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Helen Clark - From the Peak District to Loch Fyne and Back Again (Part One of Two)

Blog Posted on 05 May 2011

Right, before I start, I need you to think about those adverts for Visit Scotland – you know the ones with all the whiteyness and the lovely beautiful blonde people rolling round in snow and the roaring fires and the crumbling castles ? (that advert  always makes me want to have a big glass of whiskey -I hate also makes me want to wear a lovely patterned pullover – now THAT’S good marketing) – well think about that advert and the lovely tinkly music and carry on reading.

We left behind the green peaks of Castleton, the fast flowing river of Bakewell and the reservoirs at Ladybower to go to Scotland for our Easter break. We wanted to see their peaks and reservoirs – mountains, tarns, cairns, fells, rivers and lochs. Everytime we’ve been , and we’ve been a few, the weather has been somewhat inclement?   Basically, it’s rained. It’s either been bleak, foggy, windy or snowy but we return at least once a year, usually in Autumn, because we can’t get enough of the scenery , the seafood and the wildlife(we just wanted to escape this country to be honest  and get away from all that wedding malarkey that some famous people were having).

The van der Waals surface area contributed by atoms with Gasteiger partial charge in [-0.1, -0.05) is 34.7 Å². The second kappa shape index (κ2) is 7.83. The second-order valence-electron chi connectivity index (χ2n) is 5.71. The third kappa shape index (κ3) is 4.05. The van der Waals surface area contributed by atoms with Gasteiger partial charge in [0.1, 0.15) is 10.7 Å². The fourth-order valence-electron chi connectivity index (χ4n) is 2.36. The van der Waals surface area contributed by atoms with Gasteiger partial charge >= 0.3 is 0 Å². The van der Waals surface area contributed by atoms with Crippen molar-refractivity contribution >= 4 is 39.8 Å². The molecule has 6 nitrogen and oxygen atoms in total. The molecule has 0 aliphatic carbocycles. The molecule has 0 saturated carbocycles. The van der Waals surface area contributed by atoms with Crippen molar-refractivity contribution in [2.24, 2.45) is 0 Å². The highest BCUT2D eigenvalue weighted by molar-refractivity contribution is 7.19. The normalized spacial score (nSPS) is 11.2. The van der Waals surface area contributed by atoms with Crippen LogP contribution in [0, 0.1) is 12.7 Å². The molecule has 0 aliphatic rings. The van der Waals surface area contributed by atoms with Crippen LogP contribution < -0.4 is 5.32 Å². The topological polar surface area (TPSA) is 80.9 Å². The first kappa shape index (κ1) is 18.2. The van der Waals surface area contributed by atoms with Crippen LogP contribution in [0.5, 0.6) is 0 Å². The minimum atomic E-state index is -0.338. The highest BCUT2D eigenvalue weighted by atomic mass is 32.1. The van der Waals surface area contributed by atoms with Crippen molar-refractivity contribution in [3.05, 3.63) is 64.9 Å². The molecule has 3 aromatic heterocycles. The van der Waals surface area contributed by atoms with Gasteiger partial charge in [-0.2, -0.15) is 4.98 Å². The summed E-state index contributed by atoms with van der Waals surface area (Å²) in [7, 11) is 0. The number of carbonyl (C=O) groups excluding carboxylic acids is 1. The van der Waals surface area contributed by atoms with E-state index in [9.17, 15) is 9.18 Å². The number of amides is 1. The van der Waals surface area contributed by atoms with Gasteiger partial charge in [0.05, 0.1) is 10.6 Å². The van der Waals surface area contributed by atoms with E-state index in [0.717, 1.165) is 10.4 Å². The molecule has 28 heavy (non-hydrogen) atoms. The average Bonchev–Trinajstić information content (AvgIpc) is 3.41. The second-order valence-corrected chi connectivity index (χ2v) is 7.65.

It was Easter Saturday and the temperature was 18 degrees and rising. We drove out of England and as soon as we got over the Scottish border - no joke – it got cloudier and cloudier and started raining! The temperature gauge dipped to 12 degrees.  How we laughed.


It didn’t matter at all (well maybe a bit) but we knew it would be wet and probably cold as we don’t know any better, but we didn’t care. We had jumpers and cagooles (much to my son’s disgust) and thick woolley socks (the latter being big enough to put on our heads if we got too cold). We had our walking boots and a boot full of goodies and 9 hours later (we got awful lost in Glasgow as the motorway seemed to have broken and we were diverted into a rather seedy looking part of the town. I locked the car doors as we drove round in circles and I kept saying “There’s been a  Murrr - der”, which didn’t help the Hubster’s mood, but he couldn’t blame me for our lostness cos I was driving and he was the navigator ......nuff said).